The Paris Agreement is an international treaty that was adopted by almost all countries in the world in 2015 at the United Nations Climate Change Conference (COP21) in Paris. Its primary aim is to combat climate change by limiting global warming to well below 2 degrees Celsius above pre-industrial levels, and pursuing efforts to limit the increase to 1.5 degrees Celsius.

Under the Paris Agreement, countries are required to submit voluntary emissions reduction targets, known as Nationally Determined Contributions (NDCs), every five years. These targets are intended to reflect each country`s highest possible ambition in reducing greenhouse gas emissions, and the progress towards achieving these targets will be tracked and reported by the UN.

The Paris Agreement also includes provisions for developed countries to provide financial assistance to developing countries to help them adapt to the impacts of climate change and transition to low-carbon economies. This assistance is intended to support developing countries in reducing their emissions while promoting sustainable development and poverty eradication.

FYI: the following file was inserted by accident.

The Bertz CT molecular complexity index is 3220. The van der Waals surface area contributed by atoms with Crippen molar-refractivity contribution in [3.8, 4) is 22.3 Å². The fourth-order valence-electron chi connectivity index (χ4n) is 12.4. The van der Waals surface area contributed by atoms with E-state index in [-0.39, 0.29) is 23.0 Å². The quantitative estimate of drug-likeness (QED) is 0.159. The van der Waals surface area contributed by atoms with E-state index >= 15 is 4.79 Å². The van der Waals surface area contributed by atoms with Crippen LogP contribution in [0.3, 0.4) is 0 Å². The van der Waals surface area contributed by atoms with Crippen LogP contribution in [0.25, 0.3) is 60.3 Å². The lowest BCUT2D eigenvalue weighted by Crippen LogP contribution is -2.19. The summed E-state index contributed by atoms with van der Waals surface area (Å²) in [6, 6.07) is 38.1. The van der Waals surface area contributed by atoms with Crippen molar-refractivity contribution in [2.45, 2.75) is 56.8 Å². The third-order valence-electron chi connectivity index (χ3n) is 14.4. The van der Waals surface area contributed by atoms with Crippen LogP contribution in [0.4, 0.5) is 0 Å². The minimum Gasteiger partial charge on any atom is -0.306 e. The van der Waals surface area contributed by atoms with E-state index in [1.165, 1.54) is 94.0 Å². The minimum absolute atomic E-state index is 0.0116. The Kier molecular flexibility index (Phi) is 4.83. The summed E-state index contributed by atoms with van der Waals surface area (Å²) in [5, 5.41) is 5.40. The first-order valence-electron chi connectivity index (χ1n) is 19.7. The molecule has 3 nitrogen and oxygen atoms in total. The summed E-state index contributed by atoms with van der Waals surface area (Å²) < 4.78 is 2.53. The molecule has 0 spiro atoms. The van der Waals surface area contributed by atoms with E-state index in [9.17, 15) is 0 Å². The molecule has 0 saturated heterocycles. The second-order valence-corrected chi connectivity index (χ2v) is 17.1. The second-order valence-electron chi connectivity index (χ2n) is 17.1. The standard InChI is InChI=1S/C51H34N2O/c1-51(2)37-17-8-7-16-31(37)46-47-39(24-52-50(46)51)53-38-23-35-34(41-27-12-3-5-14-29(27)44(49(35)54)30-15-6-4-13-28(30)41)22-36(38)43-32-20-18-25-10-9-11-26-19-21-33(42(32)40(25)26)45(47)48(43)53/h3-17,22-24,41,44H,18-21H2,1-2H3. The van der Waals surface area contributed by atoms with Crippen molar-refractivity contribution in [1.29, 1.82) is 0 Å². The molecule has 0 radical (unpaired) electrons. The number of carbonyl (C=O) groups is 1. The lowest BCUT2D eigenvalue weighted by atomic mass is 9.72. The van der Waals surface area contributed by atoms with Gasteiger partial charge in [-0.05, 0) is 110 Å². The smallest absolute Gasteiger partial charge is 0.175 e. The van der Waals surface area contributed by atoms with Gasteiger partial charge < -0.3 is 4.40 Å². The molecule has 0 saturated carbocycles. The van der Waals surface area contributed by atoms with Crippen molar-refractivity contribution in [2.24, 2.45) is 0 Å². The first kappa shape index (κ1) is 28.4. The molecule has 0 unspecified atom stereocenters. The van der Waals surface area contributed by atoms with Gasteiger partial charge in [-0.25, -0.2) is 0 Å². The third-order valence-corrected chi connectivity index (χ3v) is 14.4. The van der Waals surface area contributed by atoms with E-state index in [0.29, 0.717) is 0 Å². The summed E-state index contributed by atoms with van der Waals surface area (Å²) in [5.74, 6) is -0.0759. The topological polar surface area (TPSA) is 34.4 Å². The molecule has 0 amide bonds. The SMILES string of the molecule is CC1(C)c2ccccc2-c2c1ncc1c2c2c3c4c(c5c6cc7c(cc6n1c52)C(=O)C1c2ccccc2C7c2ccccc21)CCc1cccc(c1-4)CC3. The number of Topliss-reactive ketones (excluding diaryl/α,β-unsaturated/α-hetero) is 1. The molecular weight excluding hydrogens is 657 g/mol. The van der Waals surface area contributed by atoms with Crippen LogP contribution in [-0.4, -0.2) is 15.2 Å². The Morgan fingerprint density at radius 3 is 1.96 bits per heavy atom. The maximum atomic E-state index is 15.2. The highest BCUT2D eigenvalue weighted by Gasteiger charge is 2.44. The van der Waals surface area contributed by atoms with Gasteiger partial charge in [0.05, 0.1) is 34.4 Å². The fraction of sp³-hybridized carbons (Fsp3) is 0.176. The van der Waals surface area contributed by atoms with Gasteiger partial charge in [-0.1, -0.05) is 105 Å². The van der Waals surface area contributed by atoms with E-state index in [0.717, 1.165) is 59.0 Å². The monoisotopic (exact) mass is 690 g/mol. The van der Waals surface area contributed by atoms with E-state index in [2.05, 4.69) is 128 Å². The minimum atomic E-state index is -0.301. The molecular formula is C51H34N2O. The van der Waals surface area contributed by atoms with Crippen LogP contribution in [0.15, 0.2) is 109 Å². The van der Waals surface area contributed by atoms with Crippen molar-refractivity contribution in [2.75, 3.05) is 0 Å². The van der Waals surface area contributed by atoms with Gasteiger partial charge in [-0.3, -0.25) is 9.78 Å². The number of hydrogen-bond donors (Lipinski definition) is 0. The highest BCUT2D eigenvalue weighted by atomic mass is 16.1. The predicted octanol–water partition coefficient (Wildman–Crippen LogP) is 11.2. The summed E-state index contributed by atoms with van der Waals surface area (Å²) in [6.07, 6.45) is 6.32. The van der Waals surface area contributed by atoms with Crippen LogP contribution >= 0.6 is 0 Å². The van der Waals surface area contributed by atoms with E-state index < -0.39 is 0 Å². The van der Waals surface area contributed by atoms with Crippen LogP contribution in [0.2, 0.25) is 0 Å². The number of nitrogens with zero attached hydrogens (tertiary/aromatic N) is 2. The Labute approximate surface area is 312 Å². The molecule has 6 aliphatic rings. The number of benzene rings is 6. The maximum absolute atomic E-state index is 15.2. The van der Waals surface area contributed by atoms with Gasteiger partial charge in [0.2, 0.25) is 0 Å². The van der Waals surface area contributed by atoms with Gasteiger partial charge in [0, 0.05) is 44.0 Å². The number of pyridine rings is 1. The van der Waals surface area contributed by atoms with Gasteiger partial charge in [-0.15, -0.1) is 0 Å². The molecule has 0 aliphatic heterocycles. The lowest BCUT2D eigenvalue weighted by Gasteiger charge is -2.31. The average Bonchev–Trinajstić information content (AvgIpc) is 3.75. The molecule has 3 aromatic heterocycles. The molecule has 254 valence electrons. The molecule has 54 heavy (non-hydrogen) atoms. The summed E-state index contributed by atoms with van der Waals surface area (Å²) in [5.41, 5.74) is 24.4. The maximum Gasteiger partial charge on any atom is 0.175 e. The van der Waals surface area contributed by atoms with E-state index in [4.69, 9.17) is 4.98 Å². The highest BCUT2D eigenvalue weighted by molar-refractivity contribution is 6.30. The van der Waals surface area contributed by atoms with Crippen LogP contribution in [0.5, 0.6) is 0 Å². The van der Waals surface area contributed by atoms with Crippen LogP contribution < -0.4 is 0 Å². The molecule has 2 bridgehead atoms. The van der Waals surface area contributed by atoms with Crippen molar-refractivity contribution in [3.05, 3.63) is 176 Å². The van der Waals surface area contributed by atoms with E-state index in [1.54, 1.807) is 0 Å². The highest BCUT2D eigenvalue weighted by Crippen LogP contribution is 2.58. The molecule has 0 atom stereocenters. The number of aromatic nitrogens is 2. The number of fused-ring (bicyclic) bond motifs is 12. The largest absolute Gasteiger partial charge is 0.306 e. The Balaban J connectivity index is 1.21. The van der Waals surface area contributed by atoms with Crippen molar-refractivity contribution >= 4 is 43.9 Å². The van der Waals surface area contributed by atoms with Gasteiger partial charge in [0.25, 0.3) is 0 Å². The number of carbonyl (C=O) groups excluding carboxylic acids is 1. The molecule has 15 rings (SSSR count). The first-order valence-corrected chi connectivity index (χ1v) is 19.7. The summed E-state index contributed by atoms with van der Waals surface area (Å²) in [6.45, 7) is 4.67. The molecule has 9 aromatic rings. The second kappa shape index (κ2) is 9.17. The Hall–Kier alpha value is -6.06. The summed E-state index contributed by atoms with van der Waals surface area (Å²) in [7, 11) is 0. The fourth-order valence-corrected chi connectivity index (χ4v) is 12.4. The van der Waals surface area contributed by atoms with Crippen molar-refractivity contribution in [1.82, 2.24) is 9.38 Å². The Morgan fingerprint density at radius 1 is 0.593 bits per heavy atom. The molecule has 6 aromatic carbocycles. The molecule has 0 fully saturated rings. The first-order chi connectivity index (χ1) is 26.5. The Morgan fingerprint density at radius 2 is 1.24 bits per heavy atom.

One of the most significant aspects of the Paris Agreement is its global scope. Almost all countries in the world have ratified the agreement, demonstrating a shared commitment to addressing the urgent threat of climate change. This collective effort is crucial in order to limit the devastating effects of climate change, including rising sea levels, more frequent extreme weather events, and food and water shortages.

Overall, the Paris Agreement is a crucial global effort to tackle climate change, and it represents a significant step forward in the fight against this critical issue. However, it is important to note that much more needs to be done in order to achieve the ambitious targets set out in the agreement. This includes continued efforts to reduce emissions, increase investment in renewable energy and other low-carbon technologies, and promote sustainable development practices.